- The mother of 14 is accused of taking welfare money while earning cash as a stripper
- Nadya Suleman is scheduled to go before a judge on Friday
- Her topless dancing and adult film work was no secret last year
- Welfare fraud charges could bring more than five years in prison
Octuplets mom Nadya Suleman faces welfare fraud charges as she's accused of not reporting money earned as a topless dancer and adult film actress.
"While applying for public aid, the mother of 14 children allegedly failed to disclose that she was also getting checks for personal appearances and residuals from videos," said a news release from Los Angeles District Attorney Jackie Lacey on Monday.
Suleman -- known in tabloids as "Octomom" -- has not been arrested, but she has been ordered to appear before a Los Angeles County judge for her initial arraignment Friday, according to the district attorney's office. The prosecutor will ask the judge to set a $25,000 bond, the release said.
The charges of one count of aid by misrepresentation and two counts of perjury by false application for aid accuse Suleman of not reporting nearly $30,000 in earnings.
Her work was no secret, though. Suleman, 38, performed in adult videos and danced topless at a Florida strip club last year.
"This is not a new career for her," her rep, Gina Rodriguez, told CNN in June when asked about her stripping gig. "She is just promoting her new video." An adult video featuring Suleman was released in June.
Suleman revealed in April that she was so determined to build a future for her 14 young children that she would accept adult entertainment offers, although she would not touch another "human's flesh."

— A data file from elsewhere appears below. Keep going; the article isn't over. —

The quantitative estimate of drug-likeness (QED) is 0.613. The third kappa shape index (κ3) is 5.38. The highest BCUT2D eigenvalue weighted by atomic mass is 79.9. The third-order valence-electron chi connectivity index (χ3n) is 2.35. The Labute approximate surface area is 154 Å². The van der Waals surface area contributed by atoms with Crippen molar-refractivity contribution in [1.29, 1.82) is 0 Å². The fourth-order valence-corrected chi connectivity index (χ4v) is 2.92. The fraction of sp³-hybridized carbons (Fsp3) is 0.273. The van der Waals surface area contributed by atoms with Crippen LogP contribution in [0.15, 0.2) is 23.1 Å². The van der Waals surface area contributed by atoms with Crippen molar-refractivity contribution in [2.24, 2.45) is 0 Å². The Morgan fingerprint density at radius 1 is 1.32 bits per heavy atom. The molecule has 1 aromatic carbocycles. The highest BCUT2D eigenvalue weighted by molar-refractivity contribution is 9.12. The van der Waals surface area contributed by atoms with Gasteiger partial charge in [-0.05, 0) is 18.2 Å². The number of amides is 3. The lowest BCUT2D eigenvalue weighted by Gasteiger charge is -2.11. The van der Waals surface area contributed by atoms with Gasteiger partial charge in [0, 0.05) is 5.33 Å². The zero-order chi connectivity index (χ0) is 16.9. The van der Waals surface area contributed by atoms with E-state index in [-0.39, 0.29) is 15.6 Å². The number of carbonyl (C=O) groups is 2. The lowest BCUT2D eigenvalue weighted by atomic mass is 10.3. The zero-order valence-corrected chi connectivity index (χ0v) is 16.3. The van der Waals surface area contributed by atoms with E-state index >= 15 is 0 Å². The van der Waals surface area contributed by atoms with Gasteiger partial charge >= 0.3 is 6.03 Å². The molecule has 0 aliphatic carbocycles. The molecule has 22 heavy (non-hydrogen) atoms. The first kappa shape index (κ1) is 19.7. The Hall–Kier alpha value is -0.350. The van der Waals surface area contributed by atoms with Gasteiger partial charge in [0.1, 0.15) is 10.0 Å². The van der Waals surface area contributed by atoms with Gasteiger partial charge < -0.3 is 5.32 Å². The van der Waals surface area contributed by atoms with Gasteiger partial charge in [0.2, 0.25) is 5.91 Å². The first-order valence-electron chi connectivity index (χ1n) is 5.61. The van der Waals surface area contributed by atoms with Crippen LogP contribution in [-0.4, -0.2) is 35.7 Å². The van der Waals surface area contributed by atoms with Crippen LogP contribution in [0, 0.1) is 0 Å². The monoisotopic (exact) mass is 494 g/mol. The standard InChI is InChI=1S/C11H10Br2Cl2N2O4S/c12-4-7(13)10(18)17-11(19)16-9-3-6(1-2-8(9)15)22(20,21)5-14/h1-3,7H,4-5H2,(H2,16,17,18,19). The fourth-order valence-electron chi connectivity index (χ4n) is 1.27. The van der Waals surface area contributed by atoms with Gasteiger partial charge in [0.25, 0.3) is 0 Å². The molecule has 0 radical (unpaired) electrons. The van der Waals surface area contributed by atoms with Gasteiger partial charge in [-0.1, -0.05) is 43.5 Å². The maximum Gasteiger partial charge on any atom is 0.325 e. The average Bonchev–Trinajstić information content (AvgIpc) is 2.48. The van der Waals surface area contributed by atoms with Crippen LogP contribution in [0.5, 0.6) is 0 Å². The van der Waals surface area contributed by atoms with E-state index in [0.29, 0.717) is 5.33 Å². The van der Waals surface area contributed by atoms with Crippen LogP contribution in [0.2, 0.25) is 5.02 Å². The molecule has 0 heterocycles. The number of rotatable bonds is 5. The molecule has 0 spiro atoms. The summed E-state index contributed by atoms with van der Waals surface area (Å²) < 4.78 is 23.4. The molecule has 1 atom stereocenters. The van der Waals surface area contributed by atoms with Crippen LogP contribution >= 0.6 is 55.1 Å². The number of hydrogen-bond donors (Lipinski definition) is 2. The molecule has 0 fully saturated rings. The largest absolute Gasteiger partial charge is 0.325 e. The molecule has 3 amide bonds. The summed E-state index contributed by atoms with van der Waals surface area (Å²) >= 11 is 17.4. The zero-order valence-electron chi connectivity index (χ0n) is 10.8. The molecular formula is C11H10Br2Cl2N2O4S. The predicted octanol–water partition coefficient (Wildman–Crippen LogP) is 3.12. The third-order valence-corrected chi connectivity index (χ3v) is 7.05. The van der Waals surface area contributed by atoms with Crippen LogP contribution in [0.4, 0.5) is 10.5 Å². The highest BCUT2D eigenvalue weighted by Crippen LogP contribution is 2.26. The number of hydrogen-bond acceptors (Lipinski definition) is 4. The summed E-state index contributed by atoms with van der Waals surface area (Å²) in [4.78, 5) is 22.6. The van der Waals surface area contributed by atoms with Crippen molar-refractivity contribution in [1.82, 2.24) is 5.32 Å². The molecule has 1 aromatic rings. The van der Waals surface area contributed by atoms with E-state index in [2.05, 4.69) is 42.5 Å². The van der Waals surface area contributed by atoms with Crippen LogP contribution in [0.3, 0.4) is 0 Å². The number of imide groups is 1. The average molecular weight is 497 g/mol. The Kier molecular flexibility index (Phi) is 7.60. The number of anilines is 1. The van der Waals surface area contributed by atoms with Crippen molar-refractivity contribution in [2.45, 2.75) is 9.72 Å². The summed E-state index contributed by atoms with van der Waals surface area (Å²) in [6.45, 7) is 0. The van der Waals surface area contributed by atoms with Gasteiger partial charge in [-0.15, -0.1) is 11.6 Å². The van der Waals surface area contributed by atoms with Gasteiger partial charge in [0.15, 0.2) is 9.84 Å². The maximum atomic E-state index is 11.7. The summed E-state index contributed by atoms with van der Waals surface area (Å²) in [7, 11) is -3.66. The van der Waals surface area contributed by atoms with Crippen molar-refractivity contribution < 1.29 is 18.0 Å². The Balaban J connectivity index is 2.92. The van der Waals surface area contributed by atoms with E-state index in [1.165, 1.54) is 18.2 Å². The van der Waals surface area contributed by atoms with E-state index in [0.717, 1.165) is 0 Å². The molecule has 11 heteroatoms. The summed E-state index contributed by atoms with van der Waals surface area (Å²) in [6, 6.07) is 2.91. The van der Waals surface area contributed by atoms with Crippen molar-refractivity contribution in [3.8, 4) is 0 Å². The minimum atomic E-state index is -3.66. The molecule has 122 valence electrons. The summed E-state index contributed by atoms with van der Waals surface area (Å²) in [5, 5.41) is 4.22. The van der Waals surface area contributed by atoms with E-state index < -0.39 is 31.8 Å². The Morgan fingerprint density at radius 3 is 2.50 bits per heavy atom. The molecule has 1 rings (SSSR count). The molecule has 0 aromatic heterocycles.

"I wouldn't even kiss somebody for money," Suleman told CNN's Nischelle Turner. "I would not kiss somebody. I wouldn't touch somebody."
Suleman, who collected food stamps to feed her 14 young children, filed for bankruptcy in May, but the case was tossed out of court because of paperwork issues.
Suleman dreams of building a business "empire" that will pay for food, shelter and college educations for her 14 children, she told Turner.
She ultimately hopes to become a role model for other women facing major struggles, she said.
"I've got to win the battle," she said. "But right now, people don't understand that."
The criminal complaint, filed by Deputy District Attorney William Clark with the public assistance fraud division, said Suleman applied for public assistance in Lancaster, California, in January 2013. It alleges that she failed to report the extra income earned between in the first six months of last year.
Suleman faces up to five years, eight months in prison if convicted, the prosecutor said.